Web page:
A Griffon vulture with a tracking device flies near the...

A Griffon vulture with a tracking device flies near the village of Korfi near southern city of Limassol, Thursday, Sept. 28, 2023. Wildlife authorities and conservationists in Cyprus on Friday released seven imported griffon vultures to the wild after implanting tracking devices in hopes of ensuring the survival of the birds that are threatened with extinction on the island nation. Credit: AP/Petros Karadjias

NICOSIA, Cyprus — Wildlife authorities and conservationists in Cyprus on Friday released seven imported griffon vultures to the wild after implanting tracking devices in hopes of ensuring the survival of the birds that are threatened with extinction on the island nation.

A further seven vultures will be released in a week's time. All 14 birds arrived last March and have spent several months acclimating. They were gifted to Cyprus by the autonomous community of Extremadura in Spain which hosts 90-95% of all vultures in Europe.

Cyprus Game and Fauna Service spokesman Nicos Kasinis told The Associated Press the tracking devices are necessary to observe whether the young birds are integrating well in the first, crucial weeks with the island’s 29 other griffon vultures. Officials will monitor whether they’re frequenting the same feeding and watering areas.

Griffon vultures are a resident species in Cyprus but their population has dwindled to dangerously low numbers. The local population has not been naturally replenished because the vultures, like other large bird species, avoid traveling long distances over water, Kasinis said.

A study has indicated that the birds' extinction in Cyprus could happen within the next 15 years, so authorities, in conjunction with the conservationist group BirdLife Cyprus, have imported a number of vultures from Spain over the past year.

Some 15 Spanish vultures were released in Cyprus a year ago, of which 11 have managed to survive. Two of the birds died as a result of flying into electricity grid installations, one as a result of poisoning and another because of its inexperience and inability to integrate properly, according to the service.

Kasinis said the poisonings didn't target vultures but were traps laid primarily by livestock farmers who want to ward off other predators like foxes.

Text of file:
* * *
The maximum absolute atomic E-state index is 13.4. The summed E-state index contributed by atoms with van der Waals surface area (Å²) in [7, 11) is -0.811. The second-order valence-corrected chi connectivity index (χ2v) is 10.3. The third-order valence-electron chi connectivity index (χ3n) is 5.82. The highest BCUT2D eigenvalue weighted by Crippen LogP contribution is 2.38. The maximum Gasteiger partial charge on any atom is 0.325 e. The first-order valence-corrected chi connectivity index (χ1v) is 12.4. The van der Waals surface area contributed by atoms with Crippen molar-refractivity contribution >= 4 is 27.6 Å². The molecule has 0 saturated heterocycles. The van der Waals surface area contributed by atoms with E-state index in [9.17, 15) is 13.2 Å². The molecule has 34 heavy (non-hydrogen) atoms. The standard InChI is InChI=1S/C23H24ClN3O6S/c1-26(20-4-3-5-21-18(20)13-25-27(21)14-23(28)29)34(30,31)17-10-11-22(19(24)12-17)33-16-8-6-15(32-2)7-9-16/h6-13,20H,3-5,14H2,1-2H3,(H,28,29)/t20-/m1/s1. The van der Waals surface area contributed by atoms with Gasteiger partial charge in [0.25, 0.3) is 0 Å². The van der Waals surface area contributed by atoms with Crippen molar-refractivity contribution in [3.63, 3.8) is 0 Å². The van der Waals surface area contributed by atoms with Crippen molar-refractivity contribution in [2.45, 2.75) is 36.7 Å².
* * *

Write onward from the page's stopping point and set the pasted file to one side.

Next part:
A veterinary, center, and Cyprus' wildlife officers attach a tracking...

A veterinary, center, and Cyprus' wildlife officers attach a tracking device to one of seven Griffon vultures, to monitor their progress as part of an effort by Cypriot authorities to replenish the diminishing domestic vulture population, in the village of Korfi near southern city of Limassol, on Thursday, Sept. 28, 2023. The seven vultures are from a batch of 14 which arrived from Spain to Cyprus in March for that purpose. Credit: AP/Petros Karadjias

Nonetheless, the Cyprus Game and Fauna Service has set up two patrol teams of sniffer dogs trained to identify poison bait in the wild. Kasinis said some of this poison, which is banned in the European Union, has found its way from the breakaway Turkish Cypriot north of ethnically divided Cyprus.

Other anti-poisoning measures include law enforcement training on averting wildlife poisonings and a stepped-up information campaign.

A further 15 griffon vultures will be brought over from Spain and released to the wild next year.

A Newsday analysis shows the number of referees and umpires has declined 25.2% in Nassau and 18.1% in Suffolk since 2011-12. Officials and administrators say the main reason is spectator behavior. NewsdayTV's Carissa Kellman reports. Credit: Newsday Staff

'Why am I giving up my Friday night to listen to this?' A Newsday analysis shows the number of referees and umpires has declined 25.2% in Nassau and 18.1% in Suffolk since 2011-12. Officials and administrators say the main reason is spectator behavior. NewsdayTV's Carissa Kellman reports.

A Newsday analysis shows the number of referees and umpires has declined 25.2% in Nassau and 18.1% in Suffolk since 2011-12. Officials and administrators say the main reason is spectator behavior. NewsdayTV's Carissa Kellman reports. Credit: Newsday Staff

'Why am I giving up my Friday night to listen to this?' A Newsday analysis shows the number of referees and umpires has declined 25.2% in Nassau and 18.1% in Suffolk since 2011-12. Officials and administrators say the main reason is spectator behavior. NewsdayTV's Carissa Kellman reports.

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